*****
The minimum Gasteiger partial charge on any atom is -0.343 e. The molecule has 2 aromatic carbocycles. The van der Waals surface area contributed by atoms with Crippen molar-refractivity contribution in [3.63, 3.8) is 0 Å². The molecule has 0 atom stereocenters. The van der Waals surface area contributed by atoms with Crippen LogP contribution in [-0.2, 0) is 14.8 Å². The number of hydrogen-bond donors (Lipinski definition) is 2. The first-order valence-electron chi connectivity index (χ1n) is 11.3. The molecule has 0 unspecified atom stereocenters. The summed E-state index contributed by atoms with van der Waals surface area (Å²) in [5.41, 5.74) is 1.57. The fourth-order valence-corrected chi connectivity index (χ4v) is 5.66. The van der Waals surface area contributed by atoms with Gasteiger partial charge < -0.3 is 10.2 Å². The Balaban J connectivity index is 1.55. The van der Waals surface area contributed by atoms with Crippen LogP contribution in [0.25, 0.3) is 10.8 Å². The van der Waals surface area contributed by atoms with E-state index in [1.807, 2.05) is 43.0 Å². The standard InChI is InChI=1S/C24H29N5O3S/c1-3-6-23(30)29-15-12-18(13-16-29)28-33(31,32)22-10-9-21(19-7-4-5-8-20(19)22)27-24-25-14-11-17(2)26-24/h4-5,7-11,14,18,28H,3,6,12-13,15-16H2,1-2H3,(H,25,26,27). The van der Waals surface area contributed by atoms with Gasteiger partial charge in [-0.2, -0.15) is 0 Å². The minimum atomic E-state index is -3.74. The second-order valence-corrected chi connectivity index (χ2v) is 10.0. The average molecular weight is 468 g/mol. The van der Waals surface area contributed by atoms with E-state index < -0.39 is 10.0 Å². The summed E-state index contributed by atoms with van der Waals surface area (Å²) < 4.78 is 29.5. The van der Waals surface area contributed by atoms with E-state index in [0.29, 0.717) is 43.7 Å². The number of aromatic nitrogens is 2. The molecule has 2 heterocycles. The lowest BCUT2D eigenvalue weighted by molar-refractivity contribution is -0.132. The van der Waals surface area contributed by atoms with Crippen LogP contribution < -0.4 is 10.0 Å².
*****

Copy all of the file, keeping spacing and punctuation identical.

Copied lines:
The minimum Gasteiger partial charge on any atom is -0.343 e. The molecule has 2 aromatic carbocycles. The van der Waals surface area contributed by atoms with Crippen molar-refractivity contribution in [3.63, 3.8) is 0 Å². The molecule has 0 atom stereocenters. The van der Waals surface area contributed by atoms with Crippen LogP contribution in [-0.2, 0) is 14.8 Å². The number of hydrogen-bond donors (Lipinski definition) is 2. The first-order valence-electron chi connectivity index (χ1n) is 11.3. The molecule has 0 unspecified atom stereocenters. The summed E-state index contributed by atoms with van der Waals surface area (Å²) in [5.41, 5.74) is 1.57. The fourth-order valence-corrected chi connectivity index (χ4v) is 5.66. The van der Waals surface area contributed by atoms with Gasteiger partial charge < -0.3 is 10.2 Å². The Balaban J connectivity index is 1.55. The van der Waals surface area contributed by atoms with Crippen LogP contribution in [0.25, 0.3) is 10.8 Å². The van der Waals surface area contributed by atoms with E-state index in [1.807, 2.05) is 43.0 Å². The standard InChI is InChI=1S/C24H29N5O3S/c1-3-6-23(30)29-15-12-18(13-16-29)28-33(31,32)22-10-9-21(19-7-4-5-8-20(19)22)27-24-25-14-11-17(2)26-24/h4-5,7-11,14,18,28H,3,6,12-13,15-16H2,1-2H3,(H,25,26,27). The van der Waals surface area contributed by atoms with Gasteiger partial charge in [-0.2, -0.15) is 0 Å². The minimum atomic E-state index is -3.74. The second-order valence-corrected chi connectivity index (χ2v) is 10.0. The average molecular weight is 468 g/mol. The van der Waals surface area contributed by atoms with E-state index < -0.39 is 10.0 Å². The summed E-state index contributed by atoms with van der Waals surface area (Å²) < 4.78 is 29.5. The van der Waals surface area contributed by atoms with E-state index in [0.29, 0.717) is 43.7 Å². The number of aromatic nitrogens is 2. The molecule has 2 heterocycles. The lowest BCUT2D eigenvalue weighted by molar-refractivity contribution is -0.132. The van der Waals surface area contributed by atoms with Crippen LogP contribution < -0.4 is 10.0 Å².